That second criterion was deemed necessary because it was found that the standard deviation is not uniform across the measured spectrum (Figure 5) and that several wavelengths can be found at which it is almost nil. Consequently, dividing a sample’s deviation from its mean by an infinitesimal SD value inevitably leads to relatively large isolated deviations from the acceptance range. However, it can be reasonably assumed that spectral features in circular dichroism of proteins are generally wider than the allowed deviation of 3 nm. Thus, such local deviations can be attributed to experimental noise rather than conformational differences. We are currently developing an alternative approach to overcoming the need for this criterion based on smoothing of Max/Min standard deviation spectra.


Figure 5: ()

Our Conclusions

Circular dichroism is an established characterization technique that can be successfully used in biopharmaceutical process development for detecting conformational changes or assessing comparability of test samples with references. Equality of spectra can be assessed either visually or by spectral deconvolution, extracting from the spectra a set of numerical values that represent the secondary structure content of a given protein. Visual assessment is inevitably subject to operator bias, and commonly used deconvolution methods merely exploit the information content of the far-UV region.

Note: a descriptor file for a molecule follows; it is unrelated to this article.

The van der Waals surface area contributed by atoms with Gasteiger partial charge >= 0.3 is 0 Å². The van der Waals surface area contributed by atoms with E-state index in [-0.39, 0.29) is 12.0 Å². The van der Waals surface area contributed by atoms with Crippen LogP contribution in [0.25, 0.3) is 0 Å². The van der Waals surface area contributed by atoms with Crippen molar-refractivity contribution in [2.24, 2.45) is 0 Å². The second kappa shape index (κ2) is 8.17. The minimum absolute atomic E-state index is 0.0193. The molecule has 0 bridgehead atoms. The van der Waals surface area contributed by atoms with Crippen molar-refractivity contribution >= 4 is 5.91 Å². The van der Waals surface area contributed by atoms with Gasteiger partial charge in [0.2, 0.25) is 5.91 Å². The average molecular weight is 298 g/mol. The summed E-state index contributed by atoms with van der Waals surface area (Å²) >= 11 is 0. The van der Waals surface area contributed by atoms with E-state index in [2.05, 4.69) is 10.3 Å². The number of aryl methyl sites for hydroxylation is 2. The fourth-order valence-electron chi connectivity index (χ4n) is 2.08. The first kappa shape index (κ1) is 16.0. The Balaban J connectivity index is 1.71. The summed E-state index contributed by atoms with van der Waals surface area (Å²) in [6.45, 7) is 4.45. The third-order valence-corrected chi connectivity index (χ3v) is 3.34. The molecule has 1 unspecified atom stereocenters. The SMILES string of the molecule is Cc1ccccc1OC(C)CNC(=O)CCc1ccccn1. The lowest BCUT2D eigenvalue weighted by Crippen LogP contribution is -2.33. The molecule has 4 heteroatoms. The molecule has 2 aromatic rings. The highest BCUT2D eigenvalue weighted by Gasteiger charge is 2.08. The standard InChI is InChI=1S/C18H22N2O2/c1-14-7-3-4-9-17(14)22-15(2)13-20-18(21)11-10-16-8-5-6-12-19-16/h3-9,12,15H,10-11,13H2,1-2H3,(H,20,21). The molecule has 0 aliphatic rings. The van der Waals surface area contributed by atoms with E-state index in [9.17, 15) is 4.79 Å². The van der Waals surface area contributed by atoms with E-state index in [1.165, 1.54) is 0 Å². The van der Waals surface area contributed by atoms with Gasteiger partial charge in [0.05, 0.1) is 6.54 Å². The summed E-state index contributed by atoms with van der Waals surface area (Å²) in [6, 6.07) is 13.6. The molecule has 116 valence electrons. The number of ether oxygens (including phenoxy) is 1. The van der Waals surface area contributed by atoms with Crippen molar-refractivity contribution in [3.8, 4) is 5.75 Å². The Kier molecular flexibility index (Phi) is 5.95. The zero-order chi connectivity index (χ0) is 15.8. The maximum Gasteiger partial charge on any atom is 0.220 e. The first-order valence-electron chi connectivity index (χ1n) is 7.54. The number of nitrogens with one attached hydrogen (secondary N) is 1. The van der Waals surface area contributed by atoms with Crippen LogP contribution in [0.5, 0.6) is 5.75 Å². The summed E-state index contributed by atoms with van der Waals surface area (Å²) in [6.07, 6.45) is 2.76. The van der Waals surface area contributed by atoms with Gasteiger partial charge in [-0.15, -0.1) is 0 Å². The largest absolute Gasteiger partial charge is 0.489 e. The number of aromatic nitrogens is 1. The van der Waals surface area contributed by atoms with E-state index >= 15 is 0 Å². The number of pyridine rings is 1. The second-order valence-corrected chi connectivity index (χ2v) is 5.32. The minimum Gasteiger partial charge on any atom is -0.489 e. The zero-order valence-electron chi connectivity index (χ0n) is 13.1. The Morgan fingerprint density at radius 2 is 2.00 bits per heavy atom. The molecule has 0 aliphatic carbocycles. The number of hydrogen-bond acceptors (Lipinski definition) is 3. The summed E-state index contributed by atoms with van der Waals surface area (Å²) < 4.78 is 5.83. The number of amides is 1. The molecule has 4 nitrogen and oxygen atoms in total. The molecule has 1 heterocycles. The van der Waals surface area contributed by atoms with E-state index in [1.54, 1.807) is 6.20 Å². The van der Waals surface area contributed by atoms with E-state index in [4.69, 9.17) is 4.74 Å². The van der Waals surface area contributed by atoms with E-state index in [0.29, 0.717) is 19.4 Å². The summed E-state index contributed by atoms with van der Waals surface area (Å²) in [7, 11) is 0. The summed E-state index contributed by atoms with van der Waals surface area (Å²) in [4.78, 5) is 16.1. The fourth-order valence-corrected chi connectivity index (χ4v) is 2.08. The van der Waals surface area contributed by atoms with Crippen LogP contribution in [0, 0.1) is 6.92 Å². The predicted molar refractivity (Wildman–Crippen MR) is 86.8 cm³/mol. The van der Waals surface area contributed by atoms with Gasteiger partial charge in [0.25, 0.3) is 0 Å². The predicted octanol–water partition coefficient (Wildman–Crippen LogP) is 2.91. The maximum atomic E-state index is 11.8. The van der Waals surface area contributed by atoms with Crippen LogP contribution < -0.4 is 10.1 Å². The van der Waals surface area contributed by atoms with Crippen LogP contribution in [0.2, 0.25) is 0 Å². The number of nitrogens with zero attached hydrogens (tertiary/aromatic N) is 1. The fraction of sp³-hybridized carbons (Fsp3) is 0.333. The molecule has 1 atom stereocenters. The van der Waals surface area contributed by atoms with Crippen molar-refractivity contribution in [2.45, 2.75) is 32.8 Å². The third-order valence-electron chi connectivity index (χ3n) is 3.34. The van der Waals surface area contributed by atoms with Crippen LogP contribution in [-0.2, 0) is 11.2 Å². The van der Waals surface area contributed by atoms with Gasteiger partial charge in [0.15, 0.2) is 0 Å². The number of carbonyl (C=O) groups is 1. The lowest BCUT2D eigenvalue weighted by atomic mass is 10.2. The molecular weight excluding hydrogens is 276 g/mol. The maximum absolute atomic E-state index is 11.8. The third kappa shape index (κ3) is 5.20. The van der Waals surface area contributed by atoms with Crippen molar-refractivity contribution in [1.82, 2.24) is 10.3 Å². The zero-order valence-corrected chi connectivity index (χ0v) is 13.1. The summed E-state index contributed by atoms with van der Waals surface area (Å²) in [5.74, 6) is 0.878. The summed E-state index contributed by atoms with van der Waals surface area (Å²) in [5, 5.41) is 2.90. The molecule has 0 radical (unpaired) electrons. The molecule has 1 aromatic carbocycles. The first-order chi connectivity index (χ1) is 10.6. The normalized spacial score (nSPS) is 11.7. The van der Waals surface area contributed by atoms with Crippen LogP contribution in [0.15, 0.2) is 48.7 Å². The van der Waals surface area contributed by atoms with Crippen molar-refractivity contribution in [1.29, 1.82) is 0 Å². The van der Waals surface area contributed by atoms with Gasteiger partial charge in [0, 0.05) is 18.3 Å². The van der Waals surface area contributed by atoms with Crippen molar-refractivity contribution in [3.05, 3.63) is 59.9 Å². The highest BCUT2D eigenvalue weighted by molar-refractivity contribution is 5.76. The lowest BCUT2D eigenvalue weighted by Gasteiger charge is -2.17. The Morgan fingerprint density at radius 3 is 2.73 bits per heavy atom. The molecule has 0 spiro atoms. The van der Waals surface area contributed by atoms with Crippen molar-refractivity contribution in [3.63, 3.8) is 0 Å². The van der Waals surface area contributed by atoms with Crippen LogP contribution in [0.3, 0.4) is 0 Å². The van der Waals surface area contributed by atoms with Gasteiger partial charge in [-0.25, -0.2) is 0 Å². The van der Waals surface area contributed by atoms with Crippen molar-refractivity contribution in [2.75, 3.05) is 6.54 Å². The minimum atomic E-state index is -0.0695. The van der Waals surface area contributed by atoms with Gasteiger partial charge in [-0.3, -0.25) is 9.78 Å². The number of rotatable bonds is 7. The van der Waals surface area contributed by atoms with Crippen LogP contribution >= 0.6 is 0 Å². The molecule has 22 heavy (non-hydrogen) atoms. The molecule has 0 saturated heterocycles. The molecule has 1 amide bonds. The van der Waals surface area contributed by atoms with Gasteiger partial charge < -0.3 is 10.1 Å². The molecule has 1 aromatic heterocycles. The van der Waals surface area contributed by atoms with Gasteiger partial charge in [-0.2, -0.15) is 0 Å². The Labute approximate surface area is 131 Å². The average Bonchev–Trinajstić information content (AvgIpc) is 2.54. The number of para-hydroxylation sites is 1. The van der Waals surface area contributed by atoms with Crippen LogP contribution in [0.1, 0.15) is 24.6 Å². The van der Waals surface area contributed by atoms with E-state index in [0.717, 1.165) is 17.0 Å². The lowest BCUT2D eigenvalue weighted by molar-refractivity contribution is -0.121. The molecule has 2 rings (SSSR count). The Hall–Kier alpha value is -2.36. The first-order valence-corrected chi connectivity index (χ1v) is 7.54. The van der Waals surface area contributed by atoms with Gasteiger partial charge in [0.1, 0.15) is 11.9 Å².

So we propose an approach for spectra comparison based on statistical analysis of reference data rather than visual inspection. The advantages of this approach are

  • Elimination of operator bias in judging the correspondence of a sample and reference

  • Generation of reference spectra that are reusable for future measurements

  • Easy adaptation to analyzing data obtained from other techniques

  • Flexible design of reference spectra that can incorporate various sources of variation (e.g., batch-to-batch, day-to-day, sample preparation), so analyses can be tailored to specific needs.

We successfully applied this approach to demonstrate comparability of drug substance samples produced by a serum-free process (sample) with those of an original serum-based process (reference).


1.) Chirino, AJ, and A. Mire-Sluis. 2004. Characterizing Biological Products and Assessing Comparability Following Manufacturing Changes. Nat. Biotechnol. 22:1383-1391.

2.) Kelly, SM, TJ Jess, and NC. Price. 2005. How to Study Proteins By Circular Dichroism. Biochim. Biophys. Acta 1751:119-139.

3.) Haris, PI, and D. Chapman. 1995. The Conformational Analysis of Peptides Using Fourier Transform IR Spectroscopy. Biopolymers 37:251-263.

4.) Sreerama, N, and RW. Woody. 2004. Computation and Analysis of Protein Circular Dichroism Spectra. Methods Enzymol. 383:318-351.

5.) Böhm, G, R Muhr, and R. Jaenicke. 1992. Quantitative Analysis of Protein Far UV Circular Dichroism Spectra By Neural Networks. Protein Eng. 5:191-195.

You May Also Like